There are those still holding out hope for relief from the dozens of environment-oriented restrictions on energy production in this country. Somehow or other, ethanol gained enough of a foothold in the national conscience to be pushed forward into a substantial, real, alternative to petroleum. I’m guessing the national assumption that ethanol could/would eventually replace gasoline as a motor fuel, and that it would be cheaper, “fueled” that national notion. After all, making the stuff at home, from homegrown corn does lend itself to that kind of thinking.
Actually, of course, ethanol, without government subsidies would be more costly than gasoline from petroleum. The official campaign for ethanol was, and still is a campaign for release from dependency on people who don’t like us, for the petroleum we are using. With the acceptance of ethanol as an additive to gasoline, for engines tuned and/or manufactured specifically to accommodate the alternative fuel, came the concern for the production of corn to fuel the ethanol effort. Corn has a lot of other uses - - has had a lot of other uses for a time long enough to inspire researchers and entrepreneurs to seek alternatives to corn. That’s probably about the time that switchgrass became a discussion point. So far as I know, switchgrass is a plant. That makes it a valid subject for discussion. And, it has the chemical makeup to suggest ethanol could be extracted from it. Switchgrass also grows very well, in most any soil, under most any climatic conditions.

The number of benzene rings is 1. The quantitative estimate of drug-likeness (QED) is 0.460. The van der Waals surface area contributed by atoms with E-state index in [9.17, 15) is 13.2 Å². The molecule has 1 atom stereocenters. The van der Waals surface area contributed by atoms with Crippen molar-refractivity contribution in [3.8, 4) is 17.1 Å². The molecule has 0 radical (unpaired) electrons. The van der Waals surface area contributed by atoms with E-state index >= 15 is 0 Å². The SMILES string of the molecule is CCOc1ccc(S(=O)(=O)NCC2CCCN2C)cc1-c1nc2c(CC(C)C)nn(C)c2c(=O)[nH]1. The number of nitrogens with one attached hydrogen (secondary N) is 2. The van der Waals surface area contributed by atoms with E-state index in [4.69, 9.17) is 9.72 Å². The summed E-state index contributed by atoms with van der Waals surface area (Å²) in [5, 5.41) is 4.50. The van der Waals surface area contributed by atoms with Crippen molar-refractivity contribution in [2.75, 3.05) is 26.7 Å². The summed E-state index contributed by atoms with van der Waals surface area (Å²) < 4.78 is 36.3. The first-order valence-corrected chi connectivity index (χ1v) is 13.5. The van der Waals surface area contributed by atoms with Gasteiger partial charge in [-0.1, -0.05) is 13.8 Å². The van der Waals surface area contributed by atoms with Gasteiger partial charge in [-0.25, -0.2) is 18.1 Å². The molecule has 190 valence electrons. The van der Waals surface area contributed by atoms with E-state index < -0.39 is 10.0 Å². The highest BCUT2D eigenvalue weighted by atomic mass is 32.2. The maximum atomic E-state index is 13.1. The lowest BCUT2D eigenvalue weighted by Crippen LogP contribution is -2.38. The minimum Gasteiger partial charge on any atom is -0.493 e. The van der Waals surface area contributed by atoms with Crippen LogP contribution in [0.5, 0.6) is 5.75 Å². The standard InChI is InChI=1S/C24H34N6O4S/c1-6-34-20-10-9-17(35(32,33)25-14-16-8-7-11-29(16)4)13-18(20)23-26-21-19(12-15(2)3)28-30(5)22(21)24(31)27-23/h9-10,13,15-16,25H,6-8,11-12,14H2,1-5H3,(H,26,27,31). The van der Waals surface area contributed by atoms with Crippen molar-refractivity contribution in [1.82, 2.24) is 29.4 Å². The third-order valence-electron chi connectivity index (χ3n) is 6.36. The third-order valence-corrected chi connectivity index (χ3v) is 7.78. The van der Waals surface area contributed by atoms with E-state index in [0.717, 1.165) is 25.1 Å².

So I asked Rich Leep, MSU Extension soil scientist specializing in forage and pasture crops, “What about Switchgrass to fuel the ethanol refineries?” Among the things he told me are these: First of all, you can’t just shunt the flow of corn off to a siding, and introduce a stream of switchgrass. The chemical and mechanical apparatus is very much different for switchgrass, and other possible grasses, compared with corn. Secondly, he said, we are not yet sure whether switchgrass is or will be in sufficient quantity, so that ethanol from plants other than corn is first of all possible, and then would it be profitable.
Since that time, several years ago, Michigan State University and a number of other ag research organizations have been working with several varieties of switchgrass.
Now, according to word from the USDA, Chemtek, International, headquartered in Pennsylvania, has a loan guarantee from Washington,,, to construct a 20-million gallon-per-year cellulosic ethanol refinery in easternNorth Carolina. Ag Secretary Tom Vilsack says the plant, when it’s operational, will provide more than 300 jobs. Again, once it’s operational, is expected to convert 600 thousand tons of energy grasses - - I guess that means more than just switchgrass - -into twenty million gallons of cellulosic ethanol.
Interesting to note this project has roots - - no pun intended - - in Pennsylvania, and in North Carolina. A couple of states much in the news recently.
Karl Guenther is a retired farm broadcaster at WKZO and can be reached at email@example.com He is a member of Michigan Farm Bureau and an emeritus member of the National Association of Farm Broadcasting.